It's all about the apps here at the Mobilize Conference in San Francisco this week. Everywhere you turn app developers are hobnobbing with venture capitalist and the press. After all, this is their opportunity to show off their apps and generate interest in their company and build media buzz.
After soaking up a day full of pitches and demos, we picked a few promising mobile apps that stood out.
Tango for iPhone and Android
Tango, which launched today in both the Apple App Store and the Android Market, is a peer-to-peer video-chatting app that utilizes both your phone's front-facing and back-facing cameras. So what makes Tango different from other video chat applications out there like Apple's Facetime or Qik?
First, Tango lets you make video calls from an iPhone to an Android phone over 4G, Wi-Fi and 3G. You can also turn video on and off during a call or pick between a large screen or small screen view of your contact. Tango also automatically detects which of your friends has the app on their phone and creates a specialized list of those contacts within the app. You don't need to make a profile either; you just install Tango, start it up and you're ready to make video calls.
We had some hands-on time with Tango and were impressed with its video quality and ease-of-use. We'll take a closer look at Tango and write up a review in the next few days for our Android App Guide.
Firefox 4.0 for Android
Besides a faster performance, Firefox Beta for Android has some pretty nifty features. Firefox automatically syncs your desktop history, bookmarks, passwords and open tabs between from your desktop to your phone. And like your desktop Firefox, you can customize Firefox Mobile with add-ons. Finally, we really liked Firefox's Awesome Bar-a search bar that learns your preferences and favorite sites the more you use it.
PhoneTell for Android
PhoneTell is a free app that integrates with the phone dialer in Android phones and supercharges your contact list. PhoneTell pulls in your contacts from Facebook, LinkedIn, etc. and associates them with existing entries for those people in your contacts. Then it creates one master contact for each person, removing dupes.
PhoneTell learns about your calling habits, and adjusts the way your phone delivers and uses contact information to fit those habits. For example, if you usually call a friend on his work number, PhoneTell will make his work number come up first when you look up his number. PhoneTell also might learn that in order to reach your spouse before 5pm, you’ll have to use his or her work number; after 5PM the cell is better.
Most importantly, PhoneTell curates a 300 million-entry database of business and personal contact records. This includes phone numbers that are listed, unlisted, or “hidden” (like some companies’ customer support numbers). If a call comes in and the name of the caller doesn’t register, PhoneTell can run a reverse lookup in its database to find out who’s calling you.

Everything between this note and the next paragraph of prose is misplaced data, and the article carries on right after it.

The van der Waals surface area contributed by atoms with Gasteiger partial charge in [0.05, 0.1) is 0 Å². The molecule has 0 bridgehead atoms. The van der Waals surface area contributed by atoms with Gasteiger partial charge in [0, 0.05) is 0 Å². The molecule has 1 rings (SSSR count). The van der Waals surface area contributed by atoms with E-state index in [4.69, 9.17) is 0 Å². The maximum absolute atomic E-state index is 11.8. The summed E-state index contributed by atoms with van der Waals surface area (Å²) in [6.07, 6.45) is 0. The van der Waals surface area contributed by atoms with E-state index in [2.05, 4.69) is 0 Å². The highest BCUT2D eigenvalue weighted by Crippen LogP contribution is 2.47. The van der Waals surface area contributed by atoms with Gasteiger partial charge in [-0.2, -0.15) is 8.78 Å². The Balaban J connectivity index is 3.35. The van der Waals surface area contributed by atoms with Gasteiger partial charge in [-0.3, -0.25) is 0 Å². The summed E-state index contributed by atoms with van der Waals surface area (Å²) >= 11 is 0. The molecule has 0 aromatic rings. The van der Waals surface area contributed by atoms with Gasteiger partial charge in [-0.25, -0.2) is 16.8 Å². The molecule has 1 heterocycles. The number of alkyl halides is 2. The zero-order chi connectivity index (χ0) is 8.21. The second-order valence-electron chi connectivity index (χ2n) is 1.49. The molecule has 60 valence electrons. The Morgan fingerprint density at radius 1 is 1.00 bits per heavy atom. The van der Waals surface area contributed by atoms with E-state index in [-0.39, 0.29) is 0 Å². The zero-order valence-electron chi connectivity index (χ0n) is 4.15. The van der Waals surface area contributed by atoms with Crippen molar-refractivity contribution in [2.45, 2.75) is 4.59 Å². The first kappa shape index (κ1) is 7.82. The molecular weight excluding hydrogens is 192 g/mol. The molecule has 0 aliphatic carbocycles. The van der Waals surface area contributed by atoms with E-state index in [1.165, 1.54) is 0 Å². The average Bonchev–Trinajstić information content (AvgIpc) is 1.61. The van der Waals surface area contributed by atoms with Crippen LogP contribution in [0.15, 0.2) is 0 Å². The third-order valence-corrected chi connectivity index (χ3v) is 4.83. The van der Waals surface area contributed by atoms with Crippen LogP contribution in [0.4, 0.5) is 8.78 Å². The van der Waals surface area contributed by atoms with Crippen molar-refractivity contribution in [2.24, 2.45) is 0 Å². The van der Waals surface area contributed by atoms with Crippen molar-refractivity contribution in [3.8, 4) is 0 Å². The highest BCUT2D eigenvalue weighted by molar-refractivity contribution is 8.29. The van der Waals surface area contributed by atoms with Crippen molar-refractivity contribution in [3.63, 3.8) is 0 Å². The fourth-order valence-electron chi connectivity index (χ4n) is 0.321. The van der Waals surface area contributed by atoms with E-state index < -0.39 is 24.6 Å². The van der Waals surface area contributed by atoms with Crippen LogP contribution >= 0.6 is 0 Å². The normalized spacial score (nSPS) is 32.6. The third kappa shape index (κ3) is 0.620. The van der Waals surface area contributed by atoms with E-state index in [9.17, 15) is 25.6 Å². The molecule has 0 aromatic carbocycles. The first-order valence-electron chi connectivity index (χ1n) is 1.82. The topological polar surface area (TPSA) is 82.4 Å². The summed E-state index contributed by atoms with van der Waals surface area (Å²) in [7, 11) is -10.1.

When you search for goods or services using PhoneTell, you get results based on more than just your location. If you want to order pizza at 4am, PhoneTell will show you some pizza joints around you, but only ones that happen to be open all night. Businesses that sell more expensive items pay PhoneTell a fee whenever a potential customer clicks to call their number from the PhoneTell search results.
Evri for Android and iPhone
San Francisco-based Evri is taking a simple approach to delivering content to mobile phones. The company chose five major content areas--Baseball, Gossip, Rock, Football and Technology--and developed a (free) app for each one. The apps deliver a neat package of content that’s easy to navigate with a mobile device. The content, which is pulled from thousands of online publishers, typically includes news stories, sports scores, videos, pictures and tweets. Evri CEO Will Hunsinger tells me this content is located by semantic search technology owned by Evri. But what makes the apps special is how well they make many different kinds of content easy to navigate and digest on the small space afforded by a mobile device.
Micello for Android, iPad, iPhone
Micello is a small start-up that is addressing an obvious problem in mapping and location-based services. Those services work for outside locations, but not inside ones. The Micello app (free) contains the maps of the insides of large structures like shopping malls, airports, hospitals and business campuses. Once those indoor locations (like, say, a store inside a shopping mall) are mapped, users' locations can be identified with a physical place. Then they can “check in” there, and merchants and other advertisers (for better or worse) could potentially target location-relevant ads to them.
And it’s a good time to create such maps. Wireless networks are getting much better at locating a device inside a building. The network can now place the device within 10 meters of its real location, and that location detection is getting more exact all the time.
So far, Micello has mapped 215,545 structures in 2200 locations.